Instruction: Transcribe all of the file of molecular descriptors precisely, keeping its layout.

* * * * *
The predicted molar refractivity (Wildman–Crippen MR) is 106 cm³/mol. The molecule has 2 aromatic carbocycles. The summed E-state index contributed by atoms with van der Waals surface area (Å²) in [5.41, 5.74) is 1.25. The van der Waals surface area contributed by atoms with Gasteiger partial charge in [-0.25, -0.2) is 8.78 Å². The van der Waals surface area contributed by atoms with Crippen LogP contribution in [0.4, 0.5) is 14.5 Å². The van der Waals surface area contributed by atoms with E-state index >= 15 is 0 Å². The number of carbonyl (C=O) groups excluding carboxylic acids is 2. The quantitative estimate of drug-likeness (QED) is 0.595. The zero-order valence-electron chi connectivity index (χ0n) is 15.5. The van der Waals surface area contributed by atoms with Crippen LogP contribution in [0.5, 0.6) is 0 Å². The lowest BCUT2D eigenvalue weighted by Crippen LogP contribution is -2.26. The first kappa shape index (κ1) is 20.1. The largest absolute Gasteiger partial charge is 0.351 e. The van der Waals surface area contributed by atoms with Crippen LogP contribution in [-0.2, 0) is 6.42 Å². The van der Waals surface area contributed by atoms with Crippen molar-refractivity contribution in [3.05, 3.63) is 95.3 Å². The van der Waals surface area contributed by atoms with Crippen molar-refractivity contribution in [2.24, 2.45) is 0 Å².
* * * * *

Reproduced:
The predicted molar refractivity (Wildman–Crippen MR) is 106 cm³/mol. The molecule has 2 aromatic carbocycles. The summed E-state index contributed by atoms with van der Waals surface area (Å²) in [5.41, 5.74) is 1.25. The van der Waals surface area contributed by atoms with Gasteiger partial charge in [-0.25, -0.2) is 8.78 Å². The van der Waals surface area contributed by atoms with Crippen LogP contribution in [0.4, 0.5) is 14.5 Å². The van der Waals surface area contributed by atoms with E-state index >= 15 is 0 Å². The number of carbonyl (C=O) groups excluding carboxylic acids is 2. The quantitative estimate of drug-likeness (QED) is 0.595. The zero-order valence-electron chi connectivity index (χ0n) is 15.5. The van der Waals surface area contributed by atoms with Crippen LogP contribution in [0.5, 0.6) is 0 Å². The lowest BCUT2D eigenvalue weighted by Crippen LogP contribution is -2.26. The first kappa shape index (κ1) is 20.1. The largest absolute Gasteiger partial charge is 0.351 e. The van der Waals surface area contributed by atoms with Crippen LogP contribution in [-0.2, 0) is 6.42 Å². The van der Waals surface area contributed by atoms with Crippen molar-refractivity contribution in [3.05, 3.63) is 95.3 Å². The van der Waals surface area contributed by atoms with Crippen molar-refractivity contribution in [2.24, 2.45) is 0 Å².